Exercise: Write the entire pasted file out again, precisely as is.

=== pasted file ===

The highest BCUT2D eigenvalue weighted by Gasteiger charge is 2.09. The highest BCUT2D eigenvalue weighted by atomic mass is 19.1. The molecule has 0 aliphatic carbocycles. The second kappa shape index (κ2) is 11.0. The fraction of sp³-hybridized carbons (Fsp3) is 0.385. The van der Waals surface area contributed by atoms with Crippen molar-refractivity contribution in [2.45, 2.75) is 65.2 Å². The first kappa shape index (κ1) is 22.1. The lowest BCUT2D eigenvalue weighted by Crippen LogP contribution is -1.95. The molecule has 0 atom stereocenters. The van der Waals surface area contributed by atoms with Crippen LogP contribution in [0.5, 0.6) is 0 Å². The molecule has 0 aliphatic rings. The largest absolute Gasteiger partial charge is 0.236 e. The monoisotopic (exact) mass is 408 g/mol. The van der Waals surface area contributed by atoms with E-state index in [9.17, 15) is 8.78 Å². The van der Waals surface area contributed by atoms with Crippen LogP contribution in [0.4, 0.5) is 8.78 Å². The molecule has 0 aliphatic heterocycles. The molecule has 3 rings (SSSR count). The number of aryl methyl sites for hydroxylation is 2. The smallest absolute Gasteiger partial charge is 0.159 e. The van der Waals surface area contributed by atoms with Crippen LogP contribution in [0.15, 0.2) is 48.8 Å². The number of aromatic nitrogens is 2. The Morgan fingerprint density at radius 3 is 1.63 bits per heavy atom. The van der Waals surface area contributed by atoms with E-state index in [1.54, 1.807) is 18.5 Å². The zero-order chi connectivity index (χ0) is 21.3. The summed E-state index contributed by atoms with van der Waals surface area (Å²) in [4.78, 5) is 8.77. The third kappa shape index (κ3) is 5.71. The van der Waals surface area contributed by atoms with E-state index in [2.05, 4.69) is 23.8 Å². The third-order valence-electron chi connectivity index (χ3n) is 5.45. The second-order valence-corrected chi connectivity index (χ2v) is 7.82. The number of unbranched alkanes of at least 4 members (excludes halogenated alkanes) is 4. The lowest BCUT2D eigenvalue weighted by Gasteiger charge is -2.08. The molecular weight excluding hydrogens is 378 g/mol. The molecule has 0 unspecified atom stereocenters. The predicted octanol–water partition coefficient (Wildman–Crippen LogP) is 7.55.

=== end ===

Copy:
The highest BCUT2D eigenvalue weighted by Gasteiger charge is 2.09. The highest BCUT2D eigenvalue weighted by atomic mass is 19.1. The molecule has 0 aliphatic carbocycles. The second kappa shape index (κ2) is 11.0. The fraction of sp³-hybridized carbons (Fsp3) is 0.385. The van der Waals surface area contributed by atoms with Crippen molar-refractivity contribution in [2.45, 2.75) is 65.2 Å². The first kappa shape index (κ1) is 22.1. The lowest BCUT2D eigenvalue weighted by Crippen LogP contribution is -1.95. The molecule has 0 atom stereocenters. The van der Waals surface area contributed by atoms with Crippen LogP contribution in [0.5, 0.6) is 0 Å². The molecule has 0 aliphatic rings. The largest absolute Gasteiger partial charge is 0.236 e. The monoisotopic (exact) mass is 408 g/mol. The van der Waals surface area contributed by atoms with E-state index in [9.17, 15) is 8.78 Å². The van der Waals surface area contributed by atoms with Crippen LogP contribution in [0.4, 0.5) is 8.78 Å². The molecule has 0 aliphatic heterocycles. The molecule has 3 rings (SSSR count). The number of aryl methyl sites for hydroxylation is 2. The smallest absolute Gasteiger partial charge is 0.159 e. The van der Waals surface area contributed by atoms with Crippen LogP contribution in [0.15, 0.2) is 48.8 Å². The number of aromatic nitrogens is 2. The Morgan fingerprint density at radius 3 is 1.63 bits per heavy atom. The van der Waals surface area contributed by atoms with E-state index in [1.54, 1.807) is 18.5 Å². The zero-order chi connectivity index (χ0) is 21.3. The summed E-state index contributed by atoms with van der Waals surface area (Å²) in [4.78, 5) is 8.77. The third kappa shape index (κ3) is 5.71. The van der Waals surface area contributed by atoms with E-state index in [2.05, 4.69) is 23.8 Å². The third-order valence-electron chi connectivity index (χ3n) is 5.45. The second-order valence-corrected chi connectivity index (χ2v) is 7.82. The number of unbranched alkanes of at least 4 members (excludes halogenated alkanes) is 4. The lowest BCUT2D eigenvalue weighted by Gasteiger charge is -2.08. The molecular weight excluding hydrogens is 378 g/mol. The molecule has 0 unspecified atom stereocenters. The predicted octanol–water partition coefficient (Wildman–Crippen LogP) is 7.55.